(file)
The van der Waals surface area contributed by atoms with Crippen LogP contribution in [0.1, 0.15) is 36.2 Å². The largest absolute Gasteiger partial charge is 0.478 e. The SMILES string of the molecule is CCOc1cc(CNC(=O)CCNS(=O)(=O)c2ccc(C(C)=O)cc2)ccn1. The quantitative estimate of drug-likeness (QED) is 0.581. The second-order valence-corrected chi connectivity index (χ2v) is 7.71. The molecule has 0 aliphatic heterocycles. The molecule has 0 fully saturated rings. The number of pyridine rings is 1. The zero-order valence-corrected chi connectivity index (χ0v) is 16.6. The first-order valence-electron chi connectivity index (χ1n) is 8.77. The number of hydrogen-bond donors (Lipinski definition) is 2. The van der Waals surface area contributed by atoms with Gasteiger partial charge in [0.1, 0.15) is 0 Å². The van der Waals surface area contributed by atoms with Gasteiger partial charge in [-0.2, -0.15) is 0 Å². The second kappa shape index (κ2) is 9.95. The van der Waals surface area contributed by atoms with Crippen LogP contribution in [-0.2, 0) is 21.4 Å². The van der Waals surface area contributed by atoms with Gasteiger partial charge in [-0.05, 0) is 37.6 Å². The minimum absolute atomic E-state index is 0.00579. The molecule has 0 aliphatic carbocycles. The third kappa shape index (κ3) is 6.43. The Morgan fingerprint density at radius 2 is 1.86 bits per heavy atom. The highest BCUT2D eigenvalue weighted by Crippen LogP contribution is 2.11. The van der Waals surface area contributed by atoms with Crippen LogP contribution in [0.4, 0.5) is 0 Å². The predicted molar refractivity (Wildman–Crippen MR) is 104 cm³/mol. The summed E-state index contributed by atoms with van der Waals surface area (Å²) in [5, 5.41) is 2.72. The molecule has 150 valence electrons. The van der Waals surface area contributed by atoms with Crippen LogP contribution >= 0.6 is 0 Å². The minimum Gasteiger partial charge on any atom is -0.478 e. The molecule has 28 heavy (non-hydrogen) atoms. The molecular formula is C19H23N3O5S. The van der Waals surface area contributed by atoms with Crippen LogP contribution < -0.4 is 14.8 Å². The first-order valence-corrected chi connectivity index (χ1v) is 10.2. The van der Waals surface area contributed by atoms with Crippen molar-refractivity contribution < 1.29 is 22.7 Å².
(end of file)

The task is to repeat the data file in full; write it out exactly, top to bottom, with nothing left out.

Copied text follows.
The van der Waals surface area contributed by atoms with Crippen LogP contribution in [0.1, 0.15) is 36.2 Å². The largest absolute Gasteiger partial charge is 0.478 e. The SMILES string of the molecule is CCOc1cc(CNC(=O)CCNS(=O)(=O)c2ccc(C(C)=O)cc2)ccn1. The quantitative estimate of drug-likeness (QED) is 0.581. The second-order valence-corrected chi connectivity index (χ2v) is 7.71. The molecule has 0 aliphatic heterocycles. The molecule has 0 fully saturated rings. The number of pyridine rings is 1. The zero-order valence-corrected chi connectivity index (χ0v) is 16.6. The first-order valence-electron chi connectivity index (χ1n) is 8.77. The number of hydrogen-bond donors (Lipinski definition) is 2. The van der Waals surface area contributed by atoms with Gasteiger partial charge in [0.1, 0.15) is 0 Å². The van der Waals surface area contributed by atoms with Gasteiger partial charge in [-0.2, -0.15) is 0 Å². The second kappa shape index (κ2) is 9.95. The van der Waals surface area contributed by atoms with Crippen LogP contribution in [-0.2, 0) is 21.4 Å². The van der Waals surface area contributed by atoms with Gasteiger partial charge in [-0.05, 0) is 37.6 Å². The minimum absolute atomic E-state index is 0.00579. The molecule has 0 aliphatic carbocycles. The third kappa shape index (κ3) is 6.43. The Morgan fingerprint density at radius 2 is 1.86 bits per heavy atom. The highest BCUT2D eigenvalue weighted by Crippen LogP contribution is 2.11. The van der Waals surface area contributed by atoms with Crippen LogP contribution in [0.4, 0.5) is 0 Å². The predicted molar refractivity (Wildman–Crippen MR) is 104 cm³/mol. The summed E-state index contributed by atoms with van der Waals surface area (Å²) in [5, 5.41) is 2.72. The molecule has 150 valence electrons. The van der Waals surface area contributed by atoms with Crippen LogP contribution >= 0.6 is 0 Å². The minimum Gasteiger partial charge on any atom is -0.478 e. The molecule has 28 heavy (non-hydrogen) atoms. The molecular formula is C19H23N3O5S. The van der Waals surface area contributed by atoms with Crippen LogP contribution < -0.4 is 14.8 Å². The first-order valence-corrected chi connectivity index (χ1v) is 10.2. The van der Waals surface area contributed by atoms with Crippen molar-refractivity contribution < 1.29 is 22.7 Å².